The Bezier curves are used everywhere in design programs like Illustrator, Blender and typeface design applications. It gives the ability to draw smooth, beautiful curves and scale SVG graphics as well as fonts to any size. We also use it to calculate timing for CSS and JavaScript.

It started back in the 1960's when the French engineer Pierre Bezier was designing car bodies for Renault using some of the earliest computer generated software.

He realized it was really hard to draw curves with computers so he decided to come up with a algorithm, and in doing so changed the course of history.

This was an incredible achievement in the field of software engineering and took polynomials to a whole new level.

To create a **Linear Bezier** draw a line with a starting point and ending point.

Then add a third point somewhere on that line to calculate the intersection between the two points.

This third point is called a "**t**" value, that is a value between zero and one, similar to a percentage. This calculation between the two points is called **linear interpolation**, or **lerp** for short. The **Linear Bezier** formula is:`P = (1-t)P`

_{1} + tP_{2}

Now if we add another point to the line, each of the line segments will have their own interpolated points and lerping "**t**" values.

Now we connect the two interpolated points with another line, segment, and add a point on that line, that also **lerps** based on a "**t**" value.

Here you can see that it follows a very specific path.

This path is a **Quadratic Bezier Curve** and uses this formula:`P = (1−t)`

^{2}P_{1} + 2(1−t)tP_{2} + t^{2}P_{3}

We can repeat the same process by adding a fourth point to the line.

Here we add three points, connect them, add two points, connect those, and add the last point.

The last point will follow the path of the **Cubic Bezier Curve** using this formula:`P = (1−t)`

^{3}P_{1} + 3(1−t)^{2}tP_{2} +3(1−t)t^{2}P_{3} + t^{3}P_{4}

What's beautiful about this construction is that it works no matter what points we use. We can change the shape to anything by following the same rules and it will give us a smooth path.

## Interactive Bezier Curve Animation

The **Cubic Bezier Curve** is the most commonly used curve in graphic software. Try this interactive animation to see how the software creates the curves.

Please use a desktop or tablet browser for full functionality

## Drawing Beautiful Bézier Curves

Bézier curves can be frustrating in the beginning and are a bit of an art form. Luckily there are some easy rules to follow to keep things more consistent.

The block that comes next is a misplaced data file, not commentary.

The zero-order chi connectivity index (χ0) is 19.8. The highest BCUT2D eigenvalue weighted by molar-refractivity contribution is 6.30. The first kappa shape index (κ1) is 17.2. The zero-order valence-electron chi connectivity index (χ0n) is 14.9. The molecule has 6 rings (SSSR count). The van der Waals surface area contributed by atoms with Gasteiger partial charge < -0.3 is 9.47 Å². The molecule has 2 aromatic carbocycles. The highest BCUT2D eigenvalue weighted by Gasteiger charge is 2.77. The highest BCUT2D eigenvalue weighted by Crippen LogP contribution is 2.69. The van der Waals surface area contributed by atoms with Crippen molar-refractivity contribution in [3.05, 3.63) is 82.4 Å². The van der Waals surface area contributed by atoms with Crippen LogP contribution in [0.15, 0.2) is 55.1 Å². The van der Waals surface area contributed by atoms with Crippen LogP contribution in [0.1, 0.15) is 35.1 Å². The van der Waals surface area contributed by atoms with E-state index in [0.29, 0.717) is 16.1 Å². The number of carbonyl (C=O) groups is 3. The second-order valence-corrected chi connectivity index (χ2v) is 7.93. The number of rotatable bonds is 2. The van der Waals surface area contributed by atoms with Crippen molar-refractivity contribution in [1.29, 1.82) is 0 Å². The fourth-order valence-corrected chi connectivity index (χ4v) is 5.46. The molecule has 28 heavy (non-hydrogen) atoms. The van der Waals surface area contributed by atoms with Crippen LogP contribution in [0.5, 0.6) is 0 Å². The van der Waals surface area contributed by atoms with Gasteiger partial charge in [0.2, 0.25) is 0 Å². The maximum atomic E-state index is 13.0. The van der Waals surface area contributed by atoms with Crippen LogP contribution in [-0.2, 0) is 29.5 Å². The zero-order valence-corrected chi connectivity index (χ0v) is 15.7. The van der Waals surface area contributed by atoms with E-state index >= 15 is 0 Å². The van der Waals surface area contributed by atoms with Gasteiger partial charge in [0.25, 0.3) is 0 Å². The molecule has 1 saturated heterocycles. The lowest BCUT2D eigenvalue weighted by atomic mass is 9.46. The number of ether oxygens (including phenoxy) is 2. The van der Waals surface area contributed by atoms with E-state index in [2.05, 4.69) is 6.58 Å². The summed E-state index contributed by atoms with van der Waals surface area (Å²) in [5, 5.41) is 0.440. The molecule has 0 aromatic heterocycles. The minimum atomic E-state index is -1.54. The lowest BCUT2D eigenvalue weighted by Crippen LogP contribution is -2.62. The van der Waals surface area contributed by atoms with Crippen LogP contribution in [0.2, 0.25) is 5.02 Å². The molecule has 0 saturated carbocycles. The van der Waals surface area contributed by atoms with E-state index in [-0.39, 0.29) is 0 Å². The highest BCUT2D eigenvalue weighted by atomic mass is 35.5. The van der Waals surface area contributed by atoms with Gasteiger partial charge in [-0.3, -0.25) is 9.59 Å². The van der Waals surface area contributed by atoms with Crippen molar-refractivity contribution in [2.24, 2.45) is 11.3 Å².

Use just the right amount of points. A great rule to follow here is to imagine your shape in a box, and only add points to the places where your shape touches the box.

You can also think of it as placing your anchor at the outer most edge of the line.

Then align the anchor point handles with the box as needed. Use the "shift" key while dragging a handle to the Bézier handles to 90° angles.

As a general rule, handles should never cross each others path. The handles should also be of relative equal lengths.

## Using The Photoshop Tools

Bézier Curves are made up of anchor points and handles. There are three important keyboard keys to working with the tool that are:

"Shift", "Control", "Command", "Alt" or "Option"

Using the Pen Tool in Photoshop is a pretty universal graphic tool for learning to create these vector curves, so here are some Photoshop tips to use.

### Control One of the Handles

Using the Convert Anchor Tool just by clicking on the handles, or with the Direct Selection Tool by clicking on the handle while holding the "Alt" or "Option" key. To reconnect the handle back at its current state click the handle again while pressing "option".

### Remove One of the Handles

Using the Pen Tool, click on the anchor point while holding the "Alt" or "Option" key.

### Add Both Handles Control Back to 180 Degrees

Using the Convert Anchor Tool clicking the anchor point and drag.

### Highlight Multiple Anchor Points

Using "Shift," click and drag with the Direct Selection Tool you can highlight multiple anchor points.

### Create A Brush Stroke To Follow A Path

Once you have your path created, go to the Brush Tool or press "b" on the keyboard. Now set the size, hardness, opacity and so on. Then go back to the Pen Tool by pressing "p" on the keyboard. Then right click and go to "Stroke Path" and choose Brush.

### Cut Out Around An Image

Trace your image with the Pen Tool then press "command" + "enter" or right click and select "Make Selection". Then once you have your selection, click on the "Add Layer Mask" button in the Layer Window.

## Conclusion

Bézier curves are another great example of mathematical beauty. It’s fascinating what such a simple function on some points can achieve. Whether it is design or engineering the Bezier Curve is a really powerful tool that allows us to be creative and explore endless mathematical possibilities.